Dec 4, 2010
Comment: The picture above is the TSA-approved scanner image that the agency says is an accurate representation of what is produced by the naked scanners. Note that it shows intricate details of genitalia and more invasive content than the images that the TSA says are not representative of their body scanners.
We knew the TSA was sensitive about this whole scanner thing, but not this sensitive: This morning, SF Weekly got a phone call and a wrist-slap from the Transportation Security Administration’s press department. It turns out the TSA doesn’t like the image of body scans we used with our piece last week about how the scanners do not bombard people with an unhealthy dose of radiation.
The call was a bit odd coming from a government agency being widely accused of acting like Big Brother run amok. Especially when the story quoted U.C. San Francisco radiation experts defending the scanners as safe. But I guess we could say the agency’s true feelings about this public relations debacle have now been laid bare.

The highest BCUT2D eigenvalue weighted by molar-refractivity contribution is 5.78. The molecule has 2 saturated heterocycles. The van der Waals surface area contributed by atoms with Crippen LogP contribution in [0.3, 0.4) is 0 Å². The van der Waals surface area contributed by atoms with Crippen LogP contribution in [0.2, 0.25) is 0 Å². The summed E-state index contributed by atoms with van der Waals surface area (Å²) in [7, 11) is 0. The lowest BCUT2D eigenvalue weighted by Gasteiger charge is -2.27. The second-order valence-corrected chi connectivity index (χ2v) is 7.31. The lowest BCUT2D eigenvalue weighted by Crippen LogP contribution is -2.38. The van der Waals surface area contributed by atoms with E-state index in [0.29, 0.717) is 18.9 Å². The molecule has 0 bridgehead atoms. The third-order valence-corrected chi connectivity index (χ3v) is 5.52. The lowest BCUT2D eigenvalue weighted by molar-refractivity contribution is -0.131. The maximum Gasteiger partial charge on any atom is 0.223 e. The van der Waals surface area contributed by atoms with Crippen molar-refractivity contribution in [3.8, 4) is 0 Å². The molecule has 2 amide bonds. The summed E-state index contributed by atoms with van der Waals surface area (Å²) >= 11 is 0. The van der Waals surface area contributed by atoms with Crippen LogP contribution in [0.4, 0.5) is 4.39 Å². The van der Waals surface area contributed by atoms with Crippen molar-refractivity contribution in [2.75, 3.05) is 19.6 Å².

The woman on the phone told SF Weekly that they were not accurate images of the scanner, and urged us to either indicate to readers that those aren’t accurate pictures or use the officially approved scanner images.
We called TSA regional spokesman Nico Melendez for clarification, and he told us the agency is simply trying to keep the information given to the public about the scanner images accurate. “We’re not monitoring, but when we come across [an inaccurate image] we try to let them know it might be misleading.”
Full story here.